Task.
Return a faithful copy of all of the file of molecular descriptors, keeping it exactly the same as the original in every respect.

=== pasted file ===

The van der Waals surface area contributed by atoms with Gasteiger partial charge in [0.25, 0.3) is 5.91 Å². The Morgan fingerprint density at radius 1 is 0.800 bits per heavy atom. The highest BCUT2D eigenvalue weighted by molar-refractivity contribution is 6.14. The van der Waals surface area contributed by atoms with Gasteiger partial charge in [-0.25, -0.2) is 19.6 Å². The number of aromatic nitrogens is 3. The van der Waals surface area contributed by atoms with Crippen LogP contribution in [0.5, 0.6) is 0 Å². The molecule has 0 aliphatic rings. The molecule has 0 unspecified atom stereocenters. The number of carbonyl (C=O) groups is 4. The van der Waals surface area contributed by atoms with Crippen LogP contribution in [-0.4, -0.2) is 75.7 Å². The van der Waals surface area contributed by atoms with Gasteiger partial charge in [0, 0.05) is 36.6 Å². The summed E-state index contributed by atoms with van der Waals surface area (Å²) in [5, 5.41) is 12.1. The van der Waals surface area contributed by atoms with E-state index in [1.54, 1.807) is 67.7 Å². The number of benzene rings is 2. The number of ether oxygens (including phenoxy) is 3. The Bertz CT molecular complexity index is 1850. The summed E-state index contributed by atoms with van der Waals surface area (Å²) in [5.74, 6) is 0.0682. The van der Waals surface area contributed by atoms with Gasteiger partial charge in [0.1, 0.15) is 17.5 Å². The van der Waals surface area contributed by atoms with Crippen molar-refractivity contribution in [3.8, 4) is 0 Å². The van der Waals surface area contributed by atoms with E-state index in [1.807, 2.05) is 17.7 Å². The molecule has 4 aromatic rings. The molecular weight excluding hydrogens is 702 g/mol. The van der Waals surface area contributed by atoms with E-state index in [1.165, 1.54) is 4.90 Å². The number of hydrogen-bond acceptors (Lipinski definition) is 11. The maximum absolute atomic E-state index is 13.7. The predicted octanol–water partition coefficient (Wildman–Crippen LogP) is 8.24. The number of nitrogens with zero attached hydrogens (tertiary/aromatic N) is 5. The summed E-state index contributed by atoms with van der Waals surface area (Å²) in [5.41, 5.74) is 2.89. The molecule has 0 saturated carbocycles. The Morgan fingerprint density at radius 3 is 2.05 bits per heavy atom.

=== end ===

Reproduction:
The van der Waals surface area contributed by atoms with Gasteiger partial charge in [0.25, 0.3) is 5.91 Å². The Morgan fingerprint density at radius 1 is 0.800 bits per heavy atom. The highest BCUT2D eigenvalue weighted by molar-refractivity contribution is 6.14. The van der Waals surface area contributed by atoms with Gasteiger partial charge in [-0.25, -0.2) is 19.6 Å². The number of aromatic nitrogens is 3. The van der Waals surface area contributed by atoms with Crippen LogP contribution in [0.5, 0.6) is 0 Å². The molecule has 0 aliphatic rings. The molecule has 0 unspecified atom stereocenters. The number of carbonyl (C=O) groups is 4. The van der Waals surface area contributed by atoms with Crippen LogP contribution in [-0.4, -0.2) is 75.7 Å². The van der Waals surface area contributed by atoms with Gasteiger partial charge in [0, 0.05) is 36.6 Å². The summed E-state index contributed by atoms with van der Waals surface area (Å²) in [5, 5.41) is 12.1. The van der Waals surface area contributed by atoms with E-state index in [1.54, 1.807) is 67.7 Å². The number of benzene rings is 2. The number of ether oxygens (including phenoxy) is 3. The Bertz CT molecular complexity index is 1850. The summed E-state index contributed by atoms with van der Waals surface area (Å²) in [5.74, 6) is 0.0682. The van der Waals surface area contributed by atoms with Gasteiger partial charge in [0.1, 0.15) is 17.5 Å². The van der Waals surface area contributed by atoms with Crippen molar-refractivity contribution in [3.8, 4) is 0 Å². The van der Waals surface area contributed by atoms with E-state index in [1.807, 2.05) is 17.7 Å². The molecule has 4 aromatic rings. The molecular weight excluding hydrogens is 702 g/mol. The van der Waals surface area contributed by atoms with E-state index in [1.165, 1.54) is 4.90 Å². The number of hydrogen-bond acceptors (Lipinski definition) is 11. The maximum absolute atomic E-state index is 13.7. The predicted octanol–water partition coefficient (Wildman–Crippen LogP) is 8.24. The number of nitrogens with zero attached hydrogens (tertiary/aromatic N) is 5. The summed E-state index contributed by atoms with van der Waals surface area (Å²) in [5.41, 5.74) is 2.89. The molecule has 0 saturated carbocycles. The Morgan fingerprint density at radius 3 is 2.05 bits per heavy atom.